Tuesday, January 21, 2014

Judging Criteria

There are five main criteria used when judging beer in competitions: aroma, appearance, flavor, mouthfeel, and overall impression.  The total possible score for a beer is 50 points.  Aroma is worth up to 12.  Appearance is worth up to 3.  Flavor is worth up to 20.  Mouthfeel is worth up to 5.  Finally Overall Impression is worth up to 10.  You should rank these relative to the style guidelines available on the BJCP Styles.  In other words, no matter how good the beer may be from a simple enjoyment perspective, the scores should reflect how close it adheres to the guidelines for that style.
For aroma, a beer in a hoppy style like IPA should have the aroma characteristics of an IPA, and moreso of the substyle of IPA in which it's entered.  If an English IPA smells like resiny pine or grapefruit, it is not to style, no matter how pleasant it may be.  There are four general components to aroma: malt, hops, esters, and other fermentation characteristics.  Each style will have expected levels of each, and levels which are considered out of style or off.  Malt may have aromatic characteristics described as bready, toasty, cookie-like (or biscuity in British terminology), molasses, coffee, chocolate, roasty, burnt, nutty, etc.  Hops can have aromas described as flowery, grassy, earthy, herbal, piney, resiny, minty, citrusy, pineapple, etc.  Yeast will generally have fruity characteristics in ales and may be described as apple, pear, plum, raisin, cherry, etc.  Bacteria or other characteristics may be described as sour, vinegar, horse blanket, etc.  All of these are evaluated on whether they belong.  For example, a lambic or Flanders Red should have a sour component to it, but a Strong Scotch Ale should not.  You would award the appropriate percentage of the 12 points based on how well it represents the style.
Appearance is a relatively smaller range of variables.  You're basically looking for whether the color, clarity, and head retention and texture correlate with expected guidelines.  A Light American Lager will look nothing like a Russian Imperial Stout.  Also, a Witbier and a Standard English Bitter will have a different expected amount of carbonation and head retention.  Since there are only 3 possible points, it's easier to assign a score.  3 is perfect for style, 2 is so-so, and 1 would be not appropriate for style.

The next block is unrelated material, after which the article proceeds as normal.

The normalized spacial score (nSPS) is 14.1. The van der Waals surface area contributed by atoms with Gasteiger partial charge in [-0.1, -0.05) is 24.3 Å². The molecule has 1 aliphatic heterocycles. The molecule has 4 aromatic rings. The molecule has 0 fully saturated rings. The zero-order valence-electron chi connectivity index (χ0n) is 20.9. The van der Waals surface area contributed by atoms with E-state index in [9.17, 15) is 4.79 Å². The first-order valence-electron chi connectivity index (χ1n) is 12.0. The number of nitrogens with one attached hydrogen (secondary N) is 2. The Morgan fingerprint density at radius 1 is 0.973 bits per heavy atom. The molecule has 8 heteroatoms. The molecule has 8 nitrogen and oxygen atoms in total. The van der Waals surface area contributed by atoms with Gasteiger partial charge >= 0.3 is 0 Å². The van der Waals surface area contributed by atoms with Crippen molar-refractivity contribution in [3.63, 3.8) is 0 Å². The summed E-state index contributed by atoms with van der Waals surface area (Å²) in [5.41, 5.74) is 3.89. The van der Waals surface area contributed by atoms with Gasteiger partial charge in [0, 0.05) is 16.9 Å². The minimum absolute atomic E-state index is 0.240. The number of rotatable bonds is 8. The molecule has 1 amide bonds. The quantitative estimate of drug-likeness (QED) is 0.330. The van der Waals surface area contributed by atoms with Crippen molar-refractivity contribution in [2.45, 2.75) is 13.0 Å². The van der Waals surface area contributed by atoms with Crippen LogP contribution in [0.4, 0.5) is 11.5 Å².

Flavor as the largest percentage of total score is obviously the most important.  Only aroma (which is also a part of flavor) is close to the weight of flavor.  Again, malt, hops, yeast, and other characteristics make up this one.  Malt brings many of the same flavors as it brought in aroma with some sweetness characteristics.  Hops, in a similar vein, bring bitterness to the table.  Infections and poor handling can also bring new components such as cardboard or vinegar.  Additional comments should be made on the finish, balance, and any aftertastes.  You should also mention any flavors that are missing or present only when appropriate for style.
Mouthfeel is also a relatively small portion of total score.  You are basically looking for body, carbonation level, creaminess, astringency, or any other palate sensations such as slickness (which is a sign of diacetyl).
Overall Impression is the editorial piece.  In other sections, you are only supposed to report sensations and their level, presence, or absence.  Impressions is where you discuss intangibles and provide feedback on how the brewer might get closer to style.  When judging a competition, you should always address what they did well or at least offer some positive feedback before offering constructive criticism on improvement.  You should never be harsh or rude.  In most competitions, the entrants pay a fee to enter to get helpful feedback, so you should try to provide that.
In my next series of articles, I'll try to flesh out each of these sections and offer helpful tips on giving the best feedback you can.

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